Friends across the pond: Florida Scouts become video pen pals with Scouts from England

Scouts from Surrey, England, show their Scout sign. (Photo courtesy of Neil Jones)

In 1940, Scouting magazine encouraged volunteers to connect with troops in other countries and exchange “cheerful, friendly letters — filled to the brim with chatty, bright good news.”

“Let there go out from America a great wish — a prayer that soon all may be well with the world,” Scouting wrote in its March 1940 issue.

Eighty years later, as the global pandemic rages on, the world could use some healing once again. And once again, Scouts are perfectly equipped to lead the way.

Two groups of Scouts — one in Tampa, Fla., and one in Surrey, England — are doing just that.

Instead of swapping letters that take weeks to travel the 4,400-mile span by boat, they’re exchanging videos that arrive within seconds.

The medium is different, but the message is the same: hope, peace and friendship can help us heal.

“We must remember that even in trying times, we are part of a global movement,” says Brandon Kathman, district executive of the Withlacoochee District, part of the Greater Tampa Bay Area Council. “Our brothers and sisters abroad are facing the same global crisis we are, and it has never been more critical that we know and learn from one another.”

Brandon Kathman in a still from the Tampa-area Scouts’ video (Photo courtesy of Brandon Kathman)

How the connection began

It was 10 years ago that Kathman first met Neil Jones, a U.K. Scout Association volunteer in the Sheerwater neighborhood of Surrey, England.

Jones and his sons, Peter and Rob, were on vacation in the United States and stayed with Kathman’s family in North Carolina.

“They are all Scouters, and we took them on a few outings with our troop,” Kathman says. “Peter actually gave a presentation on American Scouting to his troop when he returned to the U.K. We have all kept in touch since.”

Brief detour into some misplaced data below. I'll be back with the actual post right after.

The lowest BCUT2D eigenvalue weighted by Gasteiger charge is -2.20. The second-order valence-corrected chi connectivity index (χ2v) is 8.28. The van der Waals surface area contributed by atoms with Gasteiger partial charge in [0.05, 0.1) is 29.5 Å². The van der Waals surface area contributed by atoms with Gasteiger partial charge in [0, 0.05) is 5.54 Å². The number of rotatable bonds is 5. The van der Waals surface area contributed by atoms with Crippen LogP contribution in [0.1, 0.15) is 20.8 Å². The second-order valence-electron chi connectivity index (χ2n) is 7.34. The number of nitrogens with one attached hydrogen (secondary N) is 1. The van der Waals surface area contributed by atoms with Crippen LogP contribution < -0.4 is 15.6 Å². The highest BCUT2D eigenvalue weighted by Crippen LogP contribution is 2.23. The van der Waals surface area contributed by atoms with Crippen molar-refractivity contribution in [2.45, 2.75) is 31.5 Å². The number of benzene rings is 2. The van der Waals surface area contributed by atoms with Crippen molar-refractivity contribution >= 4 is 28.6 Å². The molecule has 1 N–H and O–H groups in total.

Last year, as the pandemic forced all of us to spend more time indoors and away from others, Jones had an idea: Why not reconnect with Kathman and some American Scouts to learn how they’re coping with COVID-19?

The English and American leaders decided to produce and exchange videos between the two groups, believing that an understanding of how different Scout groups are responding to the global pandemic would help the Scouts learn and grow.

Kathman’s Withlacoochee District produced the first video, which detailed the ways Tampa-area Scouts kept going during 2020’s hardships. The video documented significant local events of the year, including a kayak cleanup of local waterways, a “#campathome” contest and the latest batch of newly minted Eagle Scouts. Everything was edited together with footage of units sending video greetings to their overseas friends.

Jones says the video was screened during the Surrey Scouts’ virtual camp, and it was a hit.

Soon after, the Surrey Scouts responded with a video of their own.

Neil Jones in a still from the Surrey Scouts’ video. (Photo courtesy of Neil Jones)